That will give you an idea of where to set your threshold and you can start working your actual sketch.

As you probably know there is an LED on the Arduino connected to pin 13, so you can test with that and when you're ready to add a relay/transistor/MOSFET, etc., you can stick with Pin 13.

To drive "several" LEDs or anything that takes more than 5V @ 40mA, you'll need a relay, transistor, or MOSFET to "boost" the output.

Many thanks for the reply.
I will take a look at this when i can properly go through it and will post back with any questions or results.

It would be nice if I can get this working with and without the Arduino as the project may go live and require 2 or 3 units to be used and buying extra Arduino boards may make it too expensive.

You can make a comparator from an op-amp to detect a preset voltage threshold, and then, say if you wanted to trigger a buzzer for 30 seconds (or for whatever time) you could use an NE 555 timer. That would all be done in hardware, so no programming.

You'd need a breadboard, perfboard, or custom circuit board to something like that and the hardware design & construction would be more time-consuming than a simple software sketch. The cost trade-off also depends on if your time is free and if you are going to amortize the "engineering" over 1 unit or many-many units, etc.

OK I've now had a proper look at the link you gave and created the attached circuit.

A couple of questions.

On the connection to the speakers do I need to attach the screen to anything?
Basically for testing I've took an old headphone socket from a mobile phone and cut the cable on the left speaker. I'm left with the main live wire and screen wire, what do I need to do with the screen wire.

Secondly I have a bunch of old capacitors from over 20 years ago when I bought them in a packet from Tandy. They are the flat brown disc type, will these be suitable to use?

On the connection to the speakers do I need to attach the screen to anything?

Yes the ground of the arduino.

They are the flat brown disc type, will these be suitable to use?

No those are ceramic types and are not going to be high enough in value, typically they are only 0.1uF which is 100 times smaller than you need.

Yes I've noticed that now as I've dug them out and a bit of searching they are really low value.
I will order some of those up so I can start creating some small stocks.
Looking on eBay the 10uf all seem to be +-20% is this normal or just down to them being so cheap?

DVDdoug:
You can make a comparator from an op-amp to detect a preset voltage threshold, and then, say if you wanted to trigger a buzzer for 30 seconds (or for whatever time) you could use an NE 555 timer. That would all be done in hardware, so no programming.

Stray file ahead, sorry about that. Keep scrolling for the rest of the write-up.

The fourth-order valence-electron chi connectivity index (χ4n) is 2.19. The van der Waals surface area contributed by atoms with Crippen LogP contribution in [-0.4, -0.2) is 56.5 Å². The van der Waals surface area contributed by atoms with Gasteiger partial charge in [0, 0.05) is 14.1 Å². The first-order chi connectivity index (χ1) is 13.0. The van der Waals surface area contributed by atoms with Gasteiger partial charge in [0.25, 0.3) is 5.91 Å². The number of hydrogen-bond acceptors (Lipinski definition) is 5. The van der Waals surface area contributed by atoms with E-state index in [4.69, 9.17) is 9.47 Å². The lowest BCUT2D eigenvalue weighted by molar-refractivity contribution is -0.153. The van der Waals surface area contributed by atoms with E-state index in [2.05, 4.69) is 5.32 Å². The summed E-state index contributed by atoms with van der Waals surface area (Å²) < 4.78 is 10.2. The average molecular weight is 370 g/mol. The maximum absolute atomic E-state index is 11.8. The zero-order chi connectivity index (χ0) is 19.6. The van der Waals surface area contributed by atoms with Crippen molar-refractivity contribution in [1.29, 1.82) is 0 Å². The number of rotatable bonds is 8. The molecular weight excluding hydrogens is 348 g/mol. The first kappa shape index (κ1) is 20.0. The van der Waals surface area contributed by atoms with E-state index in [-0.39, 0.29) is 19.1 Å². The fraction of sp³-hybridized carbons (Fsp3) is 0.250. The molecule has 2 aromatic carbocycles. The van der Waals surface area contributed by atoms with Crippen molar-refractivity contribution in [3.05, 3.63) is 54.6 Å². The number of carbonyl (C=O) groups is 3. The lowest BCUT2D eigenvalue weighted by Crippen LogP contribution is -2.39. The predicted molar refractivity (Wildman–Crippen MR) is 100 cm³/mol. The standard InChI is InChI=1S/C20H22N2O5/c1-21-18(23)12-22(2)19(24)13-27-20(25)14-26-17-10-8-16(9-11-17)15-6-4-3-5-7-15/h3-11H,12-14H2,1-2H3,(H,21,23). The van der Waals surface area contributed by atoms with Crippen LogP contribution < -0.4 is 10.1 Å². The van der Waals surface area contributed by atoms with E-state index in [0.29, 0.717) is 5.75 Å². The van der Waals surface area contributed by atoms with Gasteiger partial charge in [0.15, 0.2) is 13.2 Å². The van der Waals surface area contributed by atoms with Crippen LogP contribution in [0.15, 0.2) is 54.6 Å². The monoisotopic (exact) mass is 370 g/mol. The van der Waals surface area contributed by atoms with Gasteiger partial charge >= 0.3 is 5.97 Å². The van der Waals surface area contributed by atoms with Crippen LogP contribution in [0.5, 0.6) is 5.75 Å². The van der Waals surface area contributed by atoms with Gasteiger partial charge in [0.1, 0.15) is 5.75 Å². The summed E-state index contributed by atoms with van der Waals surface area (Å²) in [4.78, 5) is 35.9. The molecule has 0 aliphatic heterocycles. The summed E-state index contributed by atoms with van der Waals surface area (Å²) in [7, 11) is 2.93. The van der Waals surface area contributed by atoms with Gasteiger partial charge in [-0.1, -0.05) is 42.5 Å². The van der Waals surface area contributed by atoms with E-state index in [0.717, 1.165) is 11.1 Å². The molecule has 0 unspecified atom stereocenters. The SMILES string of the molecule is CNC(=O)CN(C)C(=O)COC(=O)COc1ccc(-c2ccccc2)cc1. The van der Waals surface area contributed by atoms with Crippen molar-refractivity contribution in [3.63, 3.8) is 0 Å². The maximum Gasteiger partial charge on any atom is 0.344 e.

You'd need a breadboard, perfboard, or custom circuit board to something like that and the hardware design & construction would be more time-consuming than a simple software sketch. The cost trade-off also depends on if your time is free and if you are going to amortize the "engineering" over 1 unit or many-many units, etc.

Back to the non Arduino side as it would be a good project to do some more learning, I have a RC555N chip from when I dabbled 20+ years ago, can someone point me to a diagram for the comparator etc. Will do some searching myself.

10uf all seem to be +-20% is this normal

Yes it is.

Hi

I thought I would give an update as all the components that I required have now been delivered.

It's lunchtime and with limited resources I decided to strip another set of Mobile headphones to et back to the bare wires to run the test as per the wiring diagram.

Using the two resistors and capacitor I connected everything up to the Arduino, initially not connecting the audio line so that I could see what was happening to the voltages and the signal on the AI.

It was sitting just above 500, mainly on 510 and bouncing a little between 508-511.

On with the Audio input and it took some fiddling around until I got some signal as the wire is very thin and I don't have the soldering iron or any clamps here to connect it properly to the board. Eventually with the small 1 second Audio file at full volume and on repeat the signal bounced to over 600 and around 400. With a constant repeat the limits did hit about 200 and 800.

The next stage is to tin the ends of the lead I have and then at home I do have some blank audio connectors which I will try wiring up a mono with some thicker wire to see how it all settles.

I will post back with more updates as I progress.

Oh and when I checked the Audio signal again the 200mv is the full range, on the + side it's actually only about 125mv.

Thanks again for the help.